A number of gases have been assigned a specific colour and some of these are shown below:
 
 

For more detail you should refer to:

·     The Carriage of Dangerous Goods and Use of Transportable Pressure Equipment Regulations 2004 (SI 568/2004 The Stationery Office 2004 ISBN 0 11 0490630).

·     The Pressure Equipment Regulations 1999 SI 1999/2001 The Stationery Office 1999 ISBN 0 11 082790 2

·     European Agreement concerning the international carriage of dangerous goods by road (ADR) and protocol of signature done at Geneva on 30 September 1957 (www.unece.org/trans/danger/publi/adr/)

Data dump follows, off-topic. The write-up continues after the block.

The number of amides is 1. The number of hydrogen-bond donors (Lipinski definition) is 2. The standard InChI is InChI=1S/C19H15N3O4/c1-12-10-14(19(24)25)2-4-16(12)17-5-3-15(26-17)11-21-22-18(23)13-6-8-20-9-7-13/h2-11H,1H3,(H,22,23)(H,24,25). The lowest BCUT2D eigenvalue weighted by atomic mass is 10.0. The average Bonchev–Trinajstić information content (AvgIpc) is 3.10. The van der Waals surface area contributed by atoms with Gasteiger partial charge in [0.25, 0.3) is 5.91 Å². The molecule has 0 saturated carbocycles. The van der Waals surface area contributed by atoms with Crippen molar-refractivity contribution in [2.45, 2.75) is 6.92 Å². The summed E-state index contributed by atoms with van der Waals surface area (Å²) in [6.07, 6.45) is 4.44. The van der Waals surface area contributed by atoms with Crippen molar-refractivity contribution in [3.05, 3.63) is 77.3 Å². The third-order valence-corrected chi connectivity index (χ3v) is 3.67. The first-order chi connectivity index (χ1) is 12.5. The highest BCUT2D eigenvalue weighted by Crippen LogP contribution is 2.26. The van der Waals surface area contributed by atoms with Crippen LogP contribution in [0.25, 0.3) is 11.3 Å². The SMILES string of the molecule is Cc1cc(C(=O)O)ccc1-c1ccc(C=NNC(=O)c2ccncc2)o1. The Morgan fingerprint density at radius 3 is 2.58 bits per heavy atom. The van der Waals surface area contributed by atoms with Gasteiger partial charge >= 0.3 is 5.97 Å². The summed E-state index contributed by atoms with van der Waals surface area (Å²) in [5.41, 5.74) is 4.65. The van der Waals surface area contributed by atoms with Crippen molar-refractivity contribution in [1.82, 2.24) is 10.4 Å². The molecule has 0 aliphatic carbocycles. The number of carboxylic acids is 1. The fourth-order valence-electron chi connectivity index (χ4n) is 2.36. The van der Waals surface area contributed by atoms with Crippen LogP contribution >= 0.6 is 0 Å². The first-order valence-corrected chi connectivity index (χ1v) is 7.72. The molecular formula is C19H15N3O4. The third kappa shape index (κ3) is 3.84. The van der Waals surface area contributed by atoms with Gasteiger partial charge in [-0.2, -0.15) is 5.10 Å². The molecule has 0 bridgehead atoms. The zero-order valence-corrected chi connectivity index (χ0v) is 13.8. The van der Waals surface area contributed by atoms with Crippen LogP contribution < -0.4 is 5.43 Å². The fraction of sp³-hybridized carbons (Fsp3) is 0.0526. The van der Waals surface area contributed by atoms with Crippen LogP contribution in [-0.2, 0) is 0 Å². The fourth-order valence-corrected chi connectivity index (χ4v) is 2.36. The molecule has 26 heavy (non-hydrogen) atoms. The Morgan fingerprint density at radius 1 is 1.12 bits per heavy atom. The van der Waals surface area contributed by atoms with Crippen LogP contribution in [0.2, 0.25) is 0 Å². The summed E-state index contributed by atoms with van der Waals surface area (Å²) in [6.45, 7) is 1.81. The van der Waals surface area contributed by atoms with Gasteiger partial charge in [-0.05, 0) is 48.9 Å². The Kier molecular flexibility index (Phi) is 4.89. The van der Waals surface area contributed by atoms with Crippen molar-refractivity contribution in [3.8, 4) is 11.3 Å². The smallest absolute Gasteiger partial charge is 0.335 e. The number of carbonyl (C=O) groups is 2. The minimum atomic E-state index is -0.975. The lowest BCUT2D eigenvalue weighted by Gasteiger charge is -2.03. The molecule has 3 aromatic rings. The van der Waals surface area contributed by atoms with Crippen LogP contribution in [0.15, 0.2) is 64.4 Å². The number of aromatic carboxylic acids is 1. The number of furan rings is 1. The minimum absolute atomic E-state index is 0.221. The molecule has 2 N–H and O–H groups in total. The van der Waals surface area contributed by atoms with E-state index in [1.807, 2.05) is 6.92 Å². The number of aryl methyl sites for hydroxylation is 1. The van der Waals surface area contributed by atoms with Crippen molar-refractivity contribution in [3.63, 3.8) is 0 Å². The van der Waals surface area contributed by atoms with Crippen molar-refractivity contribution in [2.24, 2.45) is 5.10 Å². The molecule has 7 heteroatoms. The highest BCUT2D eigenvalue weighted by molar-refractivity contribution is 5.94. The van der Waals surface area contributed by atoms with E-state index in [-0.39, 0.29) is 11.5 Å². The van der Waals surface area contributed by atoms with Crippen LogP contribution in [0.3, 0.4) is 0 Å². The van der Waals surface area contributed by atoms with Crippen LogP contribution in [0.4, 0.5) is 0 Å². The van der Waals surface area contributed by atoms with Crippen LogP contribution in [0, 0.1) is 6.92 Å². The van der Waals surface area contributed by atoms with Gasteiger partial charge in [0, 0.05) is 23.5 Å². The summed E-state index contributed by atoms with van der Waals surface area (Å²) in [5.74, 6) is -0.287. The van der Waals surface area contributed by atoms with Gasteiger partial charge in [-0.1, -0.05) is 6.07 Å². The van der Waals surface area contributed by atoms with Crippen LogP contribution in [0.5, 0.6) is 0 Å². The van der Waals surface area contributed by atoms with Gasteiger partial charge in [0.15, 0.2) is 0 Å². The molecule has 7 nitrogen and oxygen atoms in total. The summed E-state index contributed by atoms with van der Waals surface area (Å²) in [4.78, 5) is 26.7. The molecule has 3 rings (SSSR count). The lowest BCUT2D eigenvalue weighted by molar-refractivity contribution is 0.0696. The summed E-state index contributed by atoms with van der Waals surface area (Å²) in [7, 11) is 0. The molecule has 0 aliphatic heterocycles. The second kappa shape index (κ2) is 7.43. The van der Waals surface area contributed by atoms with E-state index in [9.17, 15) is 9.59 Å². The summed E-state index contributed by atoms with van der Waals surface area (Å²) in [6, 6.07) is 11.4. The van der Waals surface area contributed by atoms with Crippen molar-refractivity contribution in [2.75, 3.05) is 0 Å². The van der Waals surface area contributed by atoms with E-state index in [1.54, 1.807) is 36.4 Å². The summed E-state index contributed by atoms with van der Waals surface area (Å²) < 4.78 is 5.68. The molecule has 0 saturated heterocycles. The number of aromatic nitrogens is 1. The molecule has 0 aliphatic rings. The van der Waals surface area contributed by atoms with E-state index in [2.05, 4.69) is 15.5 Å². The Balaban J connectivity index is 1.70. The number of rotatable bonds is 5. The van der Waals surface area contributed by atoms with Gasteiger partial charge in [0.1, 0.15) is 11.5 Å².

·     Regulations concerning the International Carriage of Dangerous Goods by Rail (RID)

·     Guidelines on the appointment of conformity assessment bodies for transportable pressure vessels in Great Britain: The Carriage of Dangerous Goods and Use of Transportable Pressure Equipment Regulations 2004 (copies available from HSE at 020 7717 6303 or from HSE’s web site at http://www.hse.gov.uk/cdg/pressure.htm.
 

Approved construction standards are posted on HSE’s web site http://www.hse.gov.uk/cdg/pressure.htm

via Blogger http://prlabpak.blogspot.com/2013/02/the-safe-use-of-gas-cylinders.html

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Posted on February 8, 2013, in Useful Information. Bookmark the permalink. Leave a comment.